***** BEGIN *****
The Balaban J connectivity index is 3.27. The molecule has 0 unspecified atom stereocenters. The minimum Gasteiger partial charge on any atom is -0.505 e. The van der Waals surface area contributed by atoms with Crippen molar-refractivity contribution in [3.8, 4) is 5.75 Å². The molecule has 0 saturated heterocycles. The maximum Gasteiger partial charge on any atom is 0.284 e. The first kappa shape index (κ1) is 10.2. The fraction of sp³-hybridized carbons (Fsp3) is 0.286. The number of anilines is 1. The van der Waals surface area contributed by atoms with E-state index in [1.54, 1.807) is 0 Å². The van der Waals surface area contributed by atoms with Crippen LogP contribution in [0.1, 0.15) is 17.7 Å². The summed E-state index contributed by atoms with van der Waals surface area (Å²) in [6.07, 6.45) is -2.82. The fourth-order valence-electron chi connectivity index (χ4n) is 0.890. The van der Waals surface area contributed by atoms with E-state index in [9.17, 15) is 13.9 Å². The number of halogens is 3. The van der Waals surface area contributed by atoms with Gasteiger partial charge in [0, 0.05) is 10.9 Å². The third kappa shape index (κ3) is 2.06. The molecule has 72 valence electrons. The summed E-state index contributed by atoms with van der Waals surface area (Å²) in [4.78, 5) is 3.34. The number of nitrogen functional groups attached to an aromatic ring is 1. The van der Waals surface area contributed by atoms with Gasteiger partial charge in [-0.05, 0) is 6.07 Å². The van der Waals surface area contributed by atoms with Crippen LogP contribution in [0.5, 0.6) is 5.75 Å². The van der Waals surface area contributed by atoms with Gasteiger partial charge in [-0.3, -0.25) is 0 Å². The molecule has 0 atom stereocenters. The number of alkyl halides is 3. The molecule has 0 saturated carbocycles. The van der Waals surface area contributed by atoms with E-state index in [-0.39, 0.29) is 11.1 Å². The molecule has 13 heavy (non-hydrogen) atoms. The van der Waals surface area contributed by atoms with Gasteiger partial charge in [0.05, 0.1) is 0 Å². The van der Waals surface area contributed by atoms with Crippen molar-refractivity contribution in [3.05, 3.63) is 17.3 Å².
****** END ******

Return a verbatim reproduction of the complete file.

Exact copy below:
The Balaban J connectivity index is 3.27. The molecule has 0 unspecified atom stereocenters. The minimum Gasteiger partial charge on any atom is -0.505 e. The van der Waals surface area contributed by atoms with Crippen molar-refractivity contribution in [3.8, 4) is 5.75 Å². The molecule has 0 saturated heterocycles. The maximum Gasteiger partial charge on any atom is 0.284 e. The first kappa shape index (κ1) is 10.2. The fraction of sp³-hybridized carbons (Fsp3) is 0.286. The number of anilines is 1. The van der Waals surface area contributed by atoms with E-state index in [1.54, 1.807) is 0 Å². The van der Waals surface area contributed by atoms with Crippen LogP contribution in [0.1, 0.15) is 17.7 Å². The summed E-state index contributed by atoms with van der Waals surface area (Å²) in [6.07, 6.45) is -2.82. The fourth-order valence-electron chi connectivity index (χ4n) is 0.890. The van der Waals surface area contributed by atoms with E-state index in [9.17, 15) is 13.9 Å². The number of halogens is 3. The van der Waals surface area contributed by atoms with Gasteiger partial charge in [0, 0.05) is 10.9 Å². The third kappa shape index (κ3) is 2.06. The molecule has 72 valence electrons. The summed E-state index contributed by atoms with van der Waals surface area (Å²) in [4.78, 5) is 3.34. The number of nitrogen functional groups attached to an aromatic ring is 1. The van der Waals surface area contributed by atoms with Gasteiger partial charge in [-0.05, 0) is 6.07 Å². The van der Waals surface area contributed by atoms with Crippen LogP contribution in [0.5, 0.6) is 5.75 Å². The van der Waals surface area contributed by atoms with Gasteiger partial charge in [-0.3, -0.25) is 0 Å². The molecule has 0 atom stereocenters. The number of alkyl halides is 3. The molecule has 0 saturated carbocycles. The van der Waals surface area contributed by atoms with E-state index in [-0.39, 0.29) is 11.1 Å². The molecule has 13 heavy (non-hydrogen) atoms. The van der Waals surface area contributed by atoms with Gasteiger partial charge in [0.05, 0.1) is 0 Å². The van der Waals surface area contributed by atoms with Crippen molar-refractivity contribution in [3.05, 3.63) is 17.3 Å².